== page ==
The headwaters of the Verde River emerge 100 miles north of Phoenix, Arizona and begin an incredible journey to the east and south through wilderness, basalt canyons, and pristine riparian forest, gathering flow along its 200-mile long path to meet the Salt River.
The river runs past hundreds of ancient archeological sites, many small and inconspicuous, and some as large as Tuzigoot National Monument. Each site is significant to the culture and history of Arizona.
The Sinagua and Hohokam tribes made the Verde River Valley their home for the same reasons we make the valley our home today. Like a 200-mile long oasis, the Verde brings life to an otherwise austere desert. More than 200 species of birds, including the Common Black-hawk, Yellow-Billed Cuckoo, and Bell’s Vireo use this unlikely oasis as a migratory path, a wintering ground, or a breeding area.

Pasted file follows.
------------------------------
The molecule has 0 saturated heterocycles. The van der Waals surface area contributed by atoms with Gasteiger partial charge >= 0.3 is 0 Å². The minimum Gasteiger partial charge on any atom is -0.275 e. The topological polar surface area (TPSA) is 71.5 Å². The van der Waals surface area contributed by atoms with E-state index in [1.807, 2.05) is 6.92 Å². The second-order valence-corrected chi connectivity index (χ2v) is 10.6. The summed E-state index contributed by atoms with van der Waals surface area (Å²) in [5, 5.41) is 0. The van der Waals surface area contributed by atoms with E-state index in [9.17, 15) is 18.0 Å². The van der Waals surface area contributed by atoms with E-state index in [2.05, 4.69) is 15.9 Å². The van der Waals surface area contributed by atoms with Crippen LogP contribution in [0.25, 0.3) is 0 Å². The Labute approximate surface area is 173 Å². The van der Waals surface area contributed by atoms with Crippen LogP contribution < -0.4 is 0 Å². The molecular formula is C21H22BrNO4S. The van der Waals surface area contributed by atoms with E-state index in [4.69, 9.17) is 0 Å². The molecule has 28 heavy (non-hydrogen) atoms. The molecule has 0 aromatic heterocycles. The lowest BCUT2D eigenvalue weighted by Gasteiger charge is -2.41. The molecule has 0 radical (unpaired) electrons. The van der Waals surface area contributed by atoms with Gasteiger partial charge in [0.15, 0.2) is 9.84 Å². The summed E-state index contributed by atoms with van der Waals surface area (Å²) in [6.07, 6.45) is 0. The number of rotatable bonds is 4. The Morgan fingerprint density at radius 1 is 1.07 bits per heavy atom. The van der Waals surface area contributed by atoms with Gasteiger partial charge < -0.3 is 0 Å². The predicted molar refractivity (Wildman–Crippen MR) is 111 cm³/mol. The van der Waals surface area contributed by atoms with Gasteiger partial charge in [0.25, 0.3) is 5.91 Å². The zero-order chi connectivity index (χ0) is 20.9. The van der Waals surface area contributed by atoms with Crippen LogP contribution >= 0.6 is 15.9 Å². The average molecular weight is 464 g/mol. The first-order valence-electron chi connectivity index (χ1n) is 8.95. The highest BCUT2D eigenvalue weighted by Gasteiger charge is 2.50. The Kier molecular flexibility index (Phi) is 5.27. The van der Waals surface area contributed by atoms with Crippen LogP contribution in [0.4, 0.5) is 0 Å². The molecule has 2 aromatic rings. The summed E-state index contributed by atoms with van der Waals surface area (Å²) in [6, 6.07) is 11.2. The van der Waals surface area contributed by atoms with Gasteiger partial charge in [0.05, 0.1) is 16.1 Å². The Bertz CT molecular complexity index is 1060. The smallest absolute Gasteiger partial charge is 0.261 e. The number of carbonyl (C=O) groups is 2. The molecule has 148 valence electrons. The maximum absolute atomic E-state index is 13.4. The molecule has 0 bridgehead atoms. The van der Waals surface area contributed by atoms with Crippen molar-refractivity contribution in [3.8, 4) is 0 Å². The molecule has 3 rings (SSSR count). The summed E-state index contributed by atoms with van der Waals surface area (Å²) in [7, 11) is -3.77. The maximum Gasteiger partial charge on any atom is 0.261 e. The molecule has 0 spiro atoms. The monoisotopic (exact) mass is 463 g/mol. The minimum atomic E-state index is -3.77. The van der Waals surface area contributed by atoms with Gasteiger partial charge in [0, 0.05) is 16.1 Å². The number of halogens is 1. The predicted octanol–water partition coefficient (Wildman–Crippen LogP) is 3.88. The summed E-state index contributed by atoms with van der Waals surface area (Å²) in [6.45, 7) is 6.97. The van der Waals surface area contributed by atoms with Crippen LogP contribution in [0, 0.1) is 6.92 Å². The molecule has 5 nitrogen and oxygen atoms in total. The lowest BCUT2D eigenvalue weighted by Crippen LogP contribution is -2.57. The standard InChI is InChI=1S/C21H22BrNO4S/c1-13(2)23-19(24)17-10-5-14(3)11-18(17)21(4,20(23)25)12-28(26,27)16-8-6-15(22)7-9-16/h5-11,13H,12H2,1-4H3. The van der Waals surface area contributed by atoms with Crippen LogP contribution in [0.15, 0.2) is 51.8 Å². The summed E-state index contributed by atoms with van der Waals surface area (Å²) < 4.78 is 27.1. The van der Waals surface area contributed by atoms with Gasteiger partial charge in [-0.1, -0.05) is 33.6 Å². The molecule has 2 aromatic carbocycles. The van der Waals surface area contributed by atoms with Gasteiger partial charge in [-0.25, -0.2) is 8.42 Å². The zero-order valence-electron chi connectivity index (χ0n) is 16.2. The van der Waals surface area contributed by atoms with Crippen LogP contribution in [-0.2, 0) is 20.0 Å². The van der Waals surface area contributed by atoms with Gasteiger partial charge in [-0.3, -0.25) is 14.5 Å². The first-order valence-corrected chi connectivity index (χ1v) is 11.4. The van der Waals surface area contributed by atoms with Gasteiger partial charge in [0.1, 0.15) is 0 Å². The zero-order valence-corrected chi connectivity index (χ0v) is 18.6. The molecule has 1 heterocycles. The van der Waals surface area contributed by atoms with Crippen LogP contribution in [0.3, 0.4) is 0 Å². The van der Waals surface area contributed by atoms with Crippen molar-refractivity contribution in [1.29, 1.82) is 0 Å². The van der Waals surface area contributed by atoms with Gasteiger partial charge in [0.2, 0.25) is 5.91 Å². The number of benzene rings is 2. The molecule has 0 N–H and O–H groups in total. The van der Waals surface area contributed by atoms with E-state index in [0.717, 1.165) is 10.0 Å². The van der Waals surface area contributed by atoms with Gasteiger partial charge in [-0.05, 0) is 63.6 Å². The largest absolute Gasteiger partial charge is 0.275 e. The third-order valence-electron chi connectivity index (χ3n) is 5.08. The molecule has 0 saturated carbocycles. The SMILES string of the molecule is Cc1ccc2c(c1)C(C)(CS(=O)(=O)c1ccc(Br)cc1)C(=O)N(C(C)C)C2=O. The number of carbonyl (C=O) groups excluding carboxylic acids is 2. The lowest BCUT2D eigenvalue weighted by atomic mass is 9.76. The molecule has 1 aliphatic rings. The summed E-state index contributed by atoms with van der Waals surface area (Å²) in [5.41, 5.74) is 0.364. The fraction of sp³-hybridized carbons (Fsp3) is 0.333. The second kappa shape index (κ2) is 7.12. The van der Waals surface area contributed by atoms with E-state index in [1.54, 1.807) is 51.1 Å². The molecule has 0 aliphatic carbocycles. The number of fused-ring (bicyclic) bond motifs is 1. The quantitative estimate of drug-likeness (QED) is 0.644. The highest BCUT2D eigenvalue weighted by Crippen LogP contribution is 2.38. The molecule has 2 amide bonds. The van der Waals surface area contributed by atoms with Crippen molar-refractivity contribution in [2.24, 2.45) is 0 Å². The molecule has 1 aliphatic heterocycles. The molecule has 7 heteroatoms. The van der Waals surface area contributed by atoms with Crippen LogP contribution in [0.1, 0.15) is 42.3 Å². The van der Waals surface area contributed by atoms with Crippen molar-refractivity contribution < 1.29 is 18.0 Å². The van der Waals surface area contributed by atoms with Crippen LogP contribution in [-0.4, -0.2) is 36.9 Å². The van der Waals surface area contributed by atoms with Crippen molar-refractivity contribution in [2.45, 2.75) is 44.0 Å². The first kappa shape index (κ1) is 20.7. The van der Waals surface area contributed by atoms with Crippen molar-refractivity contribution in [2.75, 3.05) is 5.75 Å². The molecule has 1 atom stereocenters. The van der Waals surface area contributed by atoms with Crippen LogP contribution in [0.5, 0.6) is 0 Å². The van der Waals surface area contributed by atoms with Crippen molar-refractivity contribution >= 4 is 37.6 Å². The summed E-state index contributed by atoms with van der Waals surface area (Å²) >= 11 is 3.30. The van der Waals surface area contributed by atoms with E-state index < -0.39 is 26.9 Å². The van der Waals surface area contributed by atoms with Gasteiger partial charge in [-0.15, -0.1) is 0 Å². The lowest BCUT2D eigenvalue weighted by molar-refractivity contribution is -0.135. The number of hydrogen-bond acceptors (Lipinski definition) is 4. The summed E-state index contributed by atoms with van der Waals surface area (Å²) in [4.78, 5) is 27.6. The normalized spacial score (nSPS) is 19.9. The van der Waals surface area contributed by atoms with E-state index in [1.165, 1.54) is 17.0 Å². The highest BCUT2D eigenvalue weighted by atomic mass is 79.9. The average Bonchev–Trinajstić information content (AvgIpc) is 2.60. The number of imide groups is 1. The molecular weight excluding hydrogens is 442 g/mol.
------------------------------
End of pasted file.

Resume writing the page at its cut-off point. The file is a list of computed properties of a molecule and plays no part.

The riverside gallery, in some areas only a few feet wide, and in others hundreds of yards across, is the rarest of all North American forest types – the Freemont Cottonwood-Goodding Willow complex. Mountain Lion, River Otter, Beaver, and North America’s smallest deer, the Coues White-tail, call the river home, as do thousands of people who live along its banks in central Arizona’s Verde Valley. These people are the river’s best friends, and they also bring its most pressing challenges.
In an effort to preserve the Verde River and connect our communities to it through recreation, we have teamed up with American Rivers and a number of local partners to develop the Verde River Blue Trail. Our goal is to improve recreational opportunities and help communities like Clarkdale recognize the Verde as a vital resource that must be protected.